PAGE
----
CALHOUN COUNTY, Ala. (WIAT) – Some Alabama sheriffs are reporting a decline in pistol permit sales after lawmakers passed a permit-less carry bill and worry it will have an impact on the ability to buy much needed equipment.

The new law will not take effect until January 2023, but in Calhoun County Sheriff Matthew Wade said he is already seeing an impact.

For decades, sheriffs like Wade have used the money to buy equipment like vehicles and duty belts. More recently, body cameras have been purchased with the discretionary funds.

“We were working within our means available, and then legislature cut our means,” said Wade.

Wade estimated the yearly pistol permit revenue has been anywhere between $400,000 and $500,000. He’s not against the new measures, but worries about the impact on safety.

“The law is what it is, I am good with it, this is not being for or against permits or the second amendment or none of those things, this is nothing about that, this is strictly about we were defunded,” said Wade.

Around two dozen states already have versions of a permitless carry bill. Alabama lawmakers wanted to fix outdated permitting issues and make sure permits aren’t issued to the wrong people. A new database will be created in Alabama to improve record keeping.

 “The database that Alabama will have, no other state has, it will catch folks that are adjudicated a mental defect or those who are forbidden to carry a gun or real time convicted of a crime and it forbids them to carry a gun,” said Jefferson County representative and veteran law enforcement officer Allen Treadaway.

Treadaway said Alabama was the only state to set aside $5 million in grants for departments to recoup any potential losses from permit

sales, but Wade is concerned because it will rely on 2022 sales numbers that he said are already on the decline.

“Since that law passed, nobody’s buying permits, so if I sell $250,000 in permits this year, then in 2023 I sell $125,000, I can only get the state to make me whole to $250,000, not to the $500,000 I have been used to for 20 years,” said Wade.

Wade said since COVID, he’s had to purchase vehicles a year in advance. He purchased 10 new vehicles in 2021 that just arrived this week and now he is concerned there may be less money to cover the costs.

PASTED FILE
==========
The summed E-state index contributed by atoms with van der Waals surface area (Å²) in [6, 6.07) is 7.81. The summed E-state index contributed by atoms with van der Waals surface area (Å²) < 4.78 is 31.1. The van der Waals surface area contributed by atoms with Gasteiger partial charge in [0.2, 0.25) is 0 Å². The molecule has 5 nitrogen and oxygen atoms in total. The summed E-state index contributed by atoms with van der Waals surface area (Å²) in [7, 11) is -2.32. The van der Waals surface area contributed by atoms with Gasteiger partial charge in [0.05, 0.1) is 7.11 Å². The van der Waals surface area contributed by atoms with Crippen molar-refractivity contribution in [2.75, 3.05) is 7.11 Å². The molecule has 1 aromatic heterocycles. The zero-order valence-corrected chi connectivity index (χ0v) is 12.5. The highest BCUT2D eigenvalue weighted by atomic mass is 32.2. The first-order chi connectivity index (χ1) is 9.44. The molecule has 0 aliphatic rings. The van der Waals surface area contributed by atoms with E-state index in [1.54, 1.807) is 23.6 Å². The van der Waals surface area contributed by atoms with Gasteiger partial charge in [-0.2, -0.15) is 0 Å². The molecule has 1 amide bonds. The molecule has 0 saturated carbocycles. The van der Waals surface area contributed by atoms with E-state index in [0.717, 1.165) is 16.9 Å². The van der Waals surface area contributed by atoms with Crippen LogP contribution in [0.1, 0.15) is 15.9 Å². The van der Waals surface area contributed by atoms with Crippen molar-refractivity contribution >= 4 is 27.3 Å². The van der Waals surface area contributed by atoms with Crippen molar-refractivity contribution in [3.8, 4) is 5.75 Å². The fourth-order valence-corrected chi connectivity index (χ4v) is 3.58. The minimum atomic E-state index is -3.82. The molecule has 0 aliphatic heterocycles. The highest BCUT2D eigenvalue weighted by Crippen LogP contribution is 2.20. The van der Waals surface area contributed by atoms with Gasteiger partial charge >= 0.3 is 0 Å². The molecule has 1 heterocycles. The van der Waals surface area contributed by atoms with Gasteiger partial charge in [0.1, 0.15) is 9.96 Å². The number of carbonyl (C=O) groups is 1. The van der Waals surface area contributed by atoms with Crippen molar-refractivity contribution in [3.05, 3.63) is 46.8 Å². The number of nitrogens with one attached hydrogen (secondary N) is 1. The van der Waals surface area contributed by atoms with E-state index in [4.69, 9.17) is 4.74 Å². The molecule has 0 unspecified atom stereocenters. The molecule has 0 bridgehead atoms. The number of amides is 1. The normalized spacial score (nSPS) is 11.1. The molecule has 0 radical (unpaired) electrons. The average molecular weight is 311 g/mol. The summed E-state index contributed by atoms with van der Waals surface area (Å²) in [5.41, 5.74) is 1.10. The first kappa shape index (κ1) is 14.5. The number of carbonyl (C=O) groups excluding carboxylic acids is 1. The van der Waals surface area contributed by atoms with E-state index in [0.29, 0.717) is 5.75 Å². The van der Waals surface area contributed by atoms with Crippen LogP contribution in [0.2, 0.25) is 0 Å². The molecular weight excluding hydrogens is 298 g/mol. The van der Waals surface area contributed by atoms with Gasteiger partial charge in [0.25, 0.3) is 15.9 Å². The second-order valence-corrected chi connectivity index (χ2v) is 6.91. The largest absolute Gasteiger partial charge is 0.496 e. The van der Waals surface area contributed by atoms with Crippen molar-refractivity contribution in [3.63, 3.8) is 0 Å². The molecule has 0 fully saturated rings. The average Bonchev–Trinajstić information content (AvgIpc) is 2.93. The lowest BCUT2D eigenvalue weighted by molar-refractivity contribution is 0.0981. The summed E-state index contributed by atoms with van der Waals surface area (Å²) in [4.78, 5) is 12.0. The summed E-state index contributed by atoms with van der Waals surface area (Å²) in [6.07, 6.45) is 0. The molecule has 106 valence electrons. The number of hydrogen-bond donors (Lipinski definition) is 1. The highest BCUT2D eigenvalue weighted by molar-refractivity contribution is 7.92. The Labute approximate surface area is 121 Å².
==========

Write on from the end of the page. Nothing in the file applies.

In addition to the price of the vehicle, he pointed to the cost of outfitting the cars with appropriate gear that can cost around $9,200 per car.

The Calhoun County Commission agreed to find the money to cover the difference, but he worries about the future.

“The other day I sold 3 permits all day. 3 permits. Normally we’d sell $2,000 worth a day probably,” said Wade.

Lawmakers like Treadaway said they would monitor the numbers at the end of the year, but questioned whether the concern was premature.

“I think the legislature is committed to going back if that is the case and looking at these numbers and it is not unusual to tweak a bill and go back and capture some of those lost revenues. I am speaking for myself, I am not speaking for others, but I would certainly support that in the legislature, but we are not there yet. This law does not even take effect until January of 2023,” said Treadaway.

Wade hopes that lawmakers will consider the challenges that counties face. He pointed out that municipalities often have more tax revenue and can pass local laws to fund law enforcement. Counties must seek additional money from the legislature, he said.

“The legislature took care of the part that was popular but they didn’t take care of the part that was needed and that was the funding of the sheriff’s office,” said Wade.

Treadaway said overall he believes the new law would increase safety for officers and the public by not allowing some permit applicants to slip through cracks and obtain documentation that they shouldn’t be able to. He promised to continue to watch the situation.

“We are going to be monitoring this very closely but it is important to know that database we now have has brought this process up to date and without going into all of it, I can sit here and honestly tell you that we are going to be safer as citizens of the state of Alabama, and our law enforcement officers are going to be safer,” said Treadaway.

Stay with CBS 42 for updates throughout the year.